The MVEV transmission cycle is similar to the transmission cycles of other closely related medically important flaviviruses including Japanese encephalitis virus (JEV), West Nile virus (WNV) and St. Louis encephalitis virus (SLEV). Culex annulirostris mosquitoes are the principle vector and various species of migratory waterbirds, particularly of the Order Ciconiiformes are the major hosts [3]. As with other arboviruses, the spread of MVEV is linked to the abundance and distribution of vector and host populations which strongly depend on the availability and the conditions of suitable habitat. Habitat is influenced by multiple environmental factors such as rainfall and surface water, surface and air temperature, as well as vegetation type and distribution [5, 6, 7]. These influences are spatially and temporally highly variable.

Flavivirus activity in WA is monitored through the Western Australian Arbovirus Surveillance and Research Program [8]. The program incorporates flavivirus antibody detection in sentinel chicken sera. Serological data are collected at fortnightly to monthly intervals at approximately 30 test sites at the main populated centers throughout WA (Figure 2) using sentinel chickens [8, 9, 10]. One sentinel chicken flock ideally consists of twelve birds. However, in practice the numbers fluctuate between zero and twelve. The program has been in place since the 1980s, and provides information of virus presence or absence in the sentinel chickens at single point locations throughout WA. Similar programs monitoring other medically important arboviruses such as WNV and SLEV exist in the United States [11, 12, 13, 14, 15].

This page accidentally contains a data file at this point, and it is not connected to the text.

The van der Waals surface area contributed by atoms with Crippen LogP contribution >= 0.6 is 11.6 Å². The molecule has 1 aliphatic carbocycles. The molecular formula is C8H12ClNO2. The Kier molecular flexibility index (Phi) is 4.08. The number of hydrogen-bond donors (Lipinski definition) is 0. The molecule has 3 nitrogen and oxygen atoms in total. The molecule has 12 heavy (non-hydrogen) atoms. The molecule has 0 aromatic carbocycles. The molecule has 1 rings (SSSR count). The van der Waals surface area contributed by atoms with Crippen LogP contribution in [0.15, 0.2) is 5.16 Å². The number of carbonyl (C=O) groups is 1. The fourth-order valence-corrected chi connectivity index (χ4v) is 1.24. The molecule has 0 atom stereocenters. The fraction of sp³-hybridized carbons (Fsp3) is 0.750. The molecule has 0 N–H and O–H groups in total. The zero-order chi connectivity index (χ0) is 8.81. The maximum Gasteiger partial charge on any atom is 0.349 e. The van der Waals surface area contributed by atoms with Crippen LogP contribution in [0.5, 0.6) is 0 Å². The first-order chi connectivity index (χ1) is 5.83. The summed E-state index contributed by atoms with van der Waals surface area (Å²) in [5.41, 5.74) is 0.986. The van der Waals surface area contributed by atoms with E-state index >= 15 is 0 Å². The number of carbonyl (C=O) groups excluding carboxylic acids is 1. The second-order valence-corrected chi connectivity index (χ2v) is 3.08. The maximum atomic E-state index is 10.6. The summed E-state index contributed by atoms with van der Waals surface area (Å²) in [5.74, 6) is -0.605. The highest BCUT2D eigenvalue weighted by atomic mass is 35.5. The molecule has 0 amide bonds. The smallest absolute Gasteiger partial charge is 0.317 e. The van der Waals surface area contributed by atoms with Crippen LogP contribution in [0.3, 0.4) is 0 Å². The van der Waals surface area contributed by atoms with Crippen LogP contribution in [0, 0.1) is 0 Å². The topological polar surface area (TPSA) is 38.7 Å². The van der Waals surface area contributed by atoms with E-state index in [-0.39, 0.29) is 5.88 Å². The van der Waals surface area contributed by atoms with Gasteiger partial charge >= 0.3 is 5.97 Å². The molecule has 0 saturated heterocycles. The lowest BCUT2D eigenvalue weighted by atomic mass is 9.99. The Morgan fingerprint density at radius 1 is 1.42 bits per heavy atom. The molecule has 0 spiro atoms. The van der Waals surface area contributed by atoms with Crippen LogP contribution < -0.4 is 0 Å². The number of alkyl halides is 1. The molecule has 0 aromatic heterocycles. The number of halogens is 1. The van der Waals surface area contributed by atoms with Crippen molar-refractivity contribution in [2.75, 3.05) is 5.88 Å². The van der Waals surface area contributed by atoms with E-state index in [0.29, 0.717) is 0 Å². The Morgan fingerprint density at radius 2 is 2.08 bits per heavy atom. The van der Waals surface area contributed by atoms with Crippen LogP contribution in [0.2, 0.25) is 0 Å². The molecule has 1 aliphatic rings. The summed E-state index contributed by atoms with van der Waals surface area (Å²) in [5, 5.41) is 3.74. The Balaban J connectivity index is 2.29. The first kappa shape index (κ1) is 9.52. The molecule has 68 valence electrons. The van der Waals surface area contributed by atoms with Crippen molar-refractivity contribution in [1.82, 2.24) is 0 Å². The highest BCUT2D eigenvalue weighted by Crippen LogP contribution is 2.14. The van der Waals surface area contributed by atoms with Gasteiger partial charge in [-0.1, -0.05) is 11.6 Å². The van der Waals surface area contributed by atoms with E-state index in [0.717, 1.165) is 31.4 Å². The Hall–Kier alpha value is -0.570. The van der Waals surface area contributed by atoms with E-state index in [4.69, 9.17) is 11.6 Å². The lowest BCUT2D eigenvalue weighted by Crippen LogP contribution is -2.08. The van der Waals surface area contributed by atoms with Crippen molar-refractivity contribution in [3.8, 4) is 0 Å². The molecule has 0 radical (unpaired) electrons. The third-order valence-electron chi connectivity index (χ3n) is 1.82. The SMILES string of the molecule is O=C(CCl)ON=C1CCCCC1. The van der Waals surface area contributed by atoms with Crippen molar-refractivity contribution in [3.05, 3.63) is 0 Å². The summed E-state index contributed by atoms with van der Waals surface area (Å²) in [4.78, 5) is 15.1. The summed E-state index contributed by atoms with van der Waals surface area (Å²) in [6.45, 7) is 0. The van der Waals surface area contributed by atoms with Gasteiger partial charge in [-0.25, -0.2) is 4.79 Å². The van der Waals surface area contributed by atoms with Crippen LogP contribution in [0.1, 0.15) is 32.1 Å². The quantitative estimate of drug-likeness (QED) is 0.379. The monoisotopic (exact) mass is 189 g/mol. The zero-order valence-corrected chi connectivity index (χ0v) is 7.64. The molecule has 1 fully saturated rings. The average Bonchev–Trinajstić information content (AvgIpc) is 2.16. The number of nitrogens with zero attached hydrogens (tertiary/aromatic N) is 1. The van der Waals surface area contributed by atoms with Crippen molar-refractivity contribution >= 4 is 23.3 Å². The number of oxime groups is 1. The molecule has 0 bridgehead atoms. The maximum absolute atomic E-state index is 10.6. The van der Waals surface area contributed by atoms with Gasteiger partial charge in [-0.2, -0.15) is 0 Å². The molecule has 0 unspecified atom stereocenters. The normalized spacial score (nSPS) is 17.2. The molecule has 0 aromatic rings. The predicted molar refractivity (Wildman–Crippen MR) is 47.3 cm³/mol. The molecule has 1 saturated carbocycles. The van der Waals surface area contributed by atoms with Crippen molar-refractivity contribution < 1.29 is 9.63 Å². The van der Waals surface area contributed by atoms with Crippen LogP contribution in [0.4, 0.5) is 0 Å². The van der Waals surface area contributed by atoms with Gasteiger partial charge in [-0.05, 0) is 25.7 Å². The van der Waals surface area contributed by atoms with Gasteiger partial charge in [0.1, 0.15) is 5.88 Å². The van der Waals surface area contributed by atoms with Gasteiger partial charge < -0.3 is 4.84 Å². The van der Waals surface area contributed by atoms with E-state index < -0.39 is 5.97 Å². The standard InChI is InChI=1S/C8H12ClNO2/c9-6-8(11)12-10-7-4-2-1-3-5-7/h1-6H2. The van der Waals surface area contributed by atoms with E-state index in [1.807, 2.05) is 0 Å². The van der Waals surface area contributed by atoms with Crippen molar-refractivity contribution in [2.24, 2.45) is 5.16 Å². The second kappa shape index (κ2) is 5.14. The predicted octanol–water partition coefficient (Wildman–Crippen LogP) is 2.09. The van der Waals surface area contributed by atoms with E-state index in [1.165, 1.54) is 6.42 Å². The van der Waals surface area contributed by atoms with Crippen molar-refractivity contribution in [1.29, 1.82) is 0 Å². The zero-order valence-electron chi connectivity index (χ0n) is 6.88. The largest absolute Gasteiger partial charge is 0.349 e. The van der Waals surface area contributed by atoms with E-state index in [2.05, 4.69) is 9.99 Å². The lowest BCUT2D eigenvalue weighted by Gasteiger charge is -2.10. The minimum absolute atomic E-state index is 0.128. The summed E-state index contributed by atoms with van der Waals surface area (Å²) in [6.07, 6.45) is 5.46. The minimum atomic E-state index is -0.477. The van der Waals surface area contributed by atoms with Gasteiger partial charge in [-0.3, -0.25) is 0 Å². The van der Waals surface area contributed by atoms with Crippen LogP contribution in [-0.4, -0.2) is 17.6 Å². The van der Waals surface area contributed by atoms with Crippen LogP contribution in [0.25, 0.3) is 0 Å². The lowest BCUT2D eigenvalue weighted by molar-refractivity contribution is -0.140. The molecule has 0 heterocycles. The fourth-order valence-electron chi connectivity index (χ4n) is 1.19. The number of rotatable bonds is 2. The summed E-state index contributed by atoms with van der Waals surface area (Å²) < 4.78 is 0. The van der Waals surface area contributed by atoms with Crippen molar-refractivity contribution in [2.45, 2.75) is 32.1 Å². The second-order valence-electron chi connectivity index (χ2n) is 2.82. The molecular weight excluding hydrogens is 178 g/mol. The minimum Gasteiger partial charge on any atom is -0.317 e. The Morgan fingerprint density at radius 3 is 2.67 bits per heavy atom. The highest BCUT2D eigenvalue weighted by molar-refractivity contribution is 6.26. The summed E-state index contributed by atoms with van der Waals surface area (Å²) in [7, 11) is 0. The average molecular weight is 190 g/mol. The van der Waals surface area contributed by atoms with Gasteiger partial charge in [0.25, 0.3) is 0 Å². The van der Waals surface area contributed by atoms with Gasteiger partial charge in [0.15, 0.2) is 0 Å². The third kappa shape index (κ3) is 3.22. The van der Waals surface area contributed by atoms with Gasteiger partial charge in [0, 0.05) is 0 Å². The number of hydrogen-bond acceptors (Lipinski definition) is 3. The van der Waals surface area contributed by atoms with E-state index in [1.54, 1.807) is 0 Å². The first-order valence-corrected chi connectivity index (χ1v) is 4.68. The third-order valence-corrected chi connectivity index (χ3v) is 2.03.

Figure 2

Distribution of BoM rain gauges, TRMM 3B42 data points and serological sample sites. Rain gauge coverage is sparse and irregular, especially in the north of WA. In many areas neighbouring stations are located within a radius of 100 or more kilometres. Small-scale rainfall might not be detected. The subset on the bottom left side shows TRMM 3B42 accumulated rainfall for 2000 and the sentinel chicken serological sample sites in WA. The final dataset used in this study comprises a total of nine sites in the Kimberley and eleven sites in the Pilbara. In some cases multiple sites are located within the same town.